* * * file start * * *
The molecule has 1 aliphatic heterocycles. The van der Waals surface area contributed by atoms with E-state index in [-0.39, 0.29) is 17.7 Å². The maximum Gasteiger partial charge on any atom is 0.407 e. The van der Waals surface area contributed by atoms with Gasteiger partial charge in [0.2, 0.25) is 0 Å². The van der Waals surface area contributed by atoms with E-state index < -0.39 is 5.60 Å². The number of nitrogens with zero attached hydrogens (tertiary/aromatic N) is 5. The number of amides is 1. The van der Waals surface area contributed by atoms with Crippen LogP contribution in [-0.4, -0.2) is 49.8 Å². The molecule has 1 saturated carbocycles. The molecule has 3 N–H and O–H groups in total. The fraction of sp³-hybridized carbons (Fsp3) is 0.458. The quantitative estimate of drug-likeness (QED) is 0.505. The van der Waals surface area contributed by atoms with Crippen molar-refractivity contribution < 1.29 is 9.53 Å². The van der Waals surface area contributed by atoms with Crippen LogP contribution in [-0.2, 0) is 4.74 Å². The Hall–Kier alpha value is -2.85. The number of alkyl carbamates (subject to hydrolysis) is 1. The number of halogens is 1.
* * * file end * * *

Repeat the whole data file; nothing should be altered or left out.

The molecule has 1 aliphatic heterocycles. The van der Waals surface area contributed by atoms with E-state index in [-0.39, 0.29) is 17.7 Å². The maximum Gasteiger partial charge on any atom is 0.407 e. The van der Waals surface area contributed by atoms with Gasteiger partial charge in [0.2, 0.25) is 0 Å². The van der Waals surface area contributed by atoms with E-state index < -0.39 is 5.60 Å². The number of nitrogens with zero attached hydrogens (tertiary/aromatic N) is 5. The number of amides is 1. The van der Waals surface area contributed by atoms with Crippen LogP contribution in [-0.4, -0.2) is 49.8 Å². The molecule has 1 saturated carbocycles. The molecule has 3 N–H and O–H groups in total. The fraction of sp³-hybridized carbons (Fsp3) is 0.458. The quantitative estimate of drug-likeness (QED) is 0.505. The van der Waals surface area contributed by atoms with Crippen molar-refractivity contribution < 1.29 is 9.53 Å². The van der Waals surface area contributed by atoms with Crippen LogP contribution in [-0.2, 0) is 4.74 Å². The Hall–Kier alpha value is -2.85. The number of alkyl carbamates (subject to hydrolysis) is 1. The number of halogens is 1.